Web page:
pro-life bills

The Lieutenant Governor Jumble And The Silent, But Crucial, Issue

It's a jumble out there. Maybe a jungle, too, with about 10,000 delegates crammed in the Richmond Coliseum tomorrow at the Republican Party of Virginia Convention (not to mention circulating tonight through the city's downtown at no less than 12 parties by candidates and GOP and public interest organizations). Never has there been a less predictable campaign for a party's nomination for the commonwealth's number two spot. But never has there been so much at stake with the Virginia Senate split at 20-20. (There was one somewhat similar in 1985, as I commented on here.) What to make of it all and the seven candidate jumble? A lot of organizations and web sites, who otherwise wouldn't be considered too important, have either made themselves so, or have been granted such status because in a crowded and unpredictable field, where no one can accurately gauge delegate preferences until people actually show up — and who knows who will or even can show up for an entire day and at least some evening? — candidates have to find a way to gain traction. Thus, what has been a generally clean campaign (nothing like the rear-end exam the Left will launch at the nominee starting Sunday) has become something of a He lied, She lied, They're all playing dirty affair.

The crossfire has been amusing. Candidate 1 criticizes Candidates 4 and 5 through robocalls, and maybe Candidate 3 via mail. Candidate 2 attacks Candidate 1 for that, but goes after Candidate 7. Candidate 6 claims Candidate 4 is attacking him through a front group, while Candidate 5 says certain web sites and blogs are in Candidate 2's back pocket. But in person, they all seem to get along. That was the case two weeks ago at their last debate, at Benedictine College Prep in Richmond, sponsored by the Richmond City Republican Committee and other Central Virginia GOP units. (It drew, according to the Richmond Times-Dispatch, 250 people. A Democrat debate several days later, at the completely contrasting Richmond Gay Center, only drew about 150 according to the same source.) In the holding room where they were briefed by the host committee and moderator Scott Lee (of WRVA-AM and Bearing Drift/Score Radio Network), they joked with each other and exchanged campaign anecdotes. The potential fireworks during the debate itself were limited, with each touting him- or herself. Perhaps the "offenses" being felt are coming from over zealous supporters instead?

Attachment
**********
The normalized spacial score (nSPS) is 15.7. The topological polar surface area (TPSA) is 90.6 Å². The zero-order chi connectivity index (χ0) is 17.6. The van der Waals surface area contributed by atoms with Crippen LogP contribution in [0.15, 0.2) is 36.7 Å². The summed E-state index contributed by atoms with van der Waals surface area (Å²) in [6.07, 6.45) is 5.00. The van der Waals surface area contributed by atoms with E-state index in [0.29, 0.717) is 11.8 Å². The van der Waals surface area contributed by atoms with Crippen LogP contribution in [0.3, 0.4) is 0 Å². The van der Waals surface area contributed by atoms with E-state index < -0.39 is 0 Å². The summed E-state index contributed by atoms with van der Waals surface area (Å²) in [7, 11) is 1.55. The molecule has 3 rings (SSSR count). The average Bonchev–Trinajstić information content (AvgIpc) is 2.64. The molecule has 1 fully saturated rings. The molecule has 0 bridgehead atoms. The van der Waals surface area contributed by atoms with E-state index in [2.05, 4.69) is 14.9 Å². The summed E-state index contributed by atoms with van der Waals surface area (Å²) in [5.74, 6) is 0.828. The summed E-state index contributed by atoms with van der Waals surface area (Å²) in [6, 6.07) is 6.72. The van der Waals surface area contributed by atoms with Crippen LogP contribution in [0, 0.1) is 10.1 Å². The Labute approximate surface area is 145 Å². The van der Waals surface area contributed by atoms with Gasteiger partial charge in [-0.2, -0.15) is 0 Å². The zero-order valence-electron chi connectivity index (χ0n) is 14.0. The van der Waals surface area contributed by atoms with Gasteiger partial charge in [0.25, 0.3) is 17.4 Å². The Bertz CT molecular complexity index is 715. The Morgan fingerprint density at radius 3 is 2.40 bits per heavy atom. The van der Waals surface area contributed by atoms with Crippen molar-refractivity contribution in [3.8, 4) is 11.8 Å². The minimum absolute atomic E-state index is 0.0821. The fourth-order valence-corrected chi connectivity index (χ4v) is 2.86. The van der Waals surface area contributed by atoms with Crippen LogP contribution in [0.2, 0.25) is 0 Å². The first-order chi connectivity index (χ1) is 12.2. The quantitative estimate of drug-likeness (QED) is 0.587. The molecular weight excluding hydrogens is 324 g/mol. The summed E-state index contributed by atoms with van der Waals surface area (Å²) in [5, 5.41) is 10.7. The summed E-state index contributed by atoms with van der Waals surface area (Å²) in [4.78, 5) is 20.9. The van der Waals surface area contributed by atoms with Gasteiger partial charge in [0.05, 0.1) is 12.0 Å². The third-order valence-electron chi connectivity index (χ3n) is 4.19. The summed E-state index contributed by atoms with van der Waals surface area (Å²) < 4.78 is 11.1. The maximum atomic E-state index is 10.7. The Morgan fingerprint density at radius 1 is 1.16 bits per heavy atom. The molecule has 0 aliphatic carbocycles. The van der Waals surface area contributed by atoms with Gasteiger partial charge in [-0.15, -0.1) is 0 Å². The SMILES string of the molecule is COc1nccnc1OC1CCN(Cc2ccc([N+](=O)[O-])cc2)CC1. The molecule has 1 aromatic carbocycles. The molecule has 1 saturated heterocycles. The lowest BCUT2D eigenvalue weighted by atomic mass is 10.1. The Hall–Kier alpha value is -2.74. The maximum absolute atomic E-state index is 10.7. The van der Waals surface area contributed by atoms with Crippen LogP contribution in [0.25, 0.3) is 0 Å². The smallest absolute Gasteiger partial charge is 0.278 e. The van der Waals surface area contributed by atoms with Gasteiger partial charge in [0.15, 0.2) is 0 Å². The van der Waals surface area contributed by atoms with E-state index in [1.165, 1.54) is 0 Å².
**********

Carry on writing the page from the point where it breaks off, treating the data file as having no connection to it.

News was made at the debate, though. For the first time ever, an obscure process issue which punches well above its weight in importance, was addressed. After a warm up question about recently read books, they were asked what reform to bring accountability to the office would they work for. After all, so many of their campaign promises are really desires, because so much of what they want to do has almost nothing to do within the powers of the office of lieutenant governor. It's a question I've put to a few of them individually, though phrased differently. Some had no clue. They all seem to know about it now.

Call it the crucial, but silent, issue, because not many are talking about it and the media isn't reporting it. It's about the power of the LG to assign bills to committee, similar to the House Speaker's power. What good is it to be the presiding officer of a legislative chamber if your have little clout? Decades ago, during the day of one party (i.e., Democrat) rule, the lieutenant governor was a liberal populist named Henry Howell. The majority thought even he was too liberal to have that authority, and stripped it away, giving it to the unelected, unaccountable senate clerk, in cooperation with the majority leader. It's one of the reasons the Senate has been the graveyard of many good bills and reforms, especially pro-life bills, where Democrat and Republican majorities have sent them to unfavorable committees that do not have a natural connection to the bills. (For example, coercive abortion is always referred to the "Committee of Death," the Education and Health Committee, rather than the Courts of Justice Committee as it is in the House.) Restoring that power to the Senate's presiding officer will make for a more responsive and accountable process. After all, what LG isnt' already running for the top job?